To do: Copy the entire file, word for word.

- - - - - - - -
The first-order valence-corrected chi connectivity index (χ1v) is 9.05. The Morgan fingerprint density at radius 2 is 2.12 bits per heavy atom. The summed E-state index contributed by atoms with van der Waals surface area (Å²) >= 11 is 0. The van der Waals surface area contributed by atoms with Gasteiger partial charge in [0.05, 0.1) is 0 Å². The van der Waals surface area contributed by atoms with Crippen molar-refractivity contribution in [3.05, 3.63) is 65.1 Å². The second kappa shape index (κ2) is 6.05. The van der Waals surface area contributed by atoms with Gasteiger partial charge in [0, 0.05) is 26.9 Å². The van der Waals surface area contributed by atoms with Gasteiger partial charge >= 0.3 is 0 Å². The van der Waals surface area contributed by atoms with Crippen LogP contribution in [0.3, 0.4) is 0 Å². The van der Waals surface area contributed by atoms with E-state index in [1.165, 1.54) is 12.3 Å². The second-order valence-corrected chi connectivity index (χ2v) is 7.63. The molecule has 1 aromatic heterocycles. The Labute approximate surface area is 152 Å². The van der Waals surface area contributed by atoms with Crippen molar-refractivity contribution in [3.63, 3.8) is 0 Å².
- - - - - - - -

The first-order valence-corrected chi connectivity index (χ1v) is 9.05. The Morgan fingerprint density at radius 2 is 2.12 bits per heavy atom. The summed E-state index contributed by atoms with van der Waals surface area (Å²) >= 11 is 0. The van der Waals surface area contributed by atoms with Gasteiger partial charge in [0.05, 0.1) is 0 Å². The van der Waals surface area contributed by atoms with Crippen molar-refractivity contribution in [3.05, 3.63) is 65.1 Å². The second kappa shape index (κ2) is 6.05. The van der Waals surface area contributed by atoms with Gasteiger partial charge in [0, 0.05) is 26.9 Å². The van der Waals surface area contributed by atoms with Gasteiger partial charge >= 0.3 is 0 Å². The van der Waals surface area contributed by atoms with Crippen LogP contribution in [0.3, 0.4) is 0 Å². The van der Waals surface area contributed by atoms with E-state index in [1.165, 1.54) is 12.3 Å². The second-order valence-corrected chi connectivity index (χ2v) is 7.63. The molecule has 1 aromatic heterocycles. The Labute approximate surface area is 152 Å². The van der Waals surface area contributed by atoms with Crippen molar-refractivity contribution in [3.63, 3.8) is 0 Å².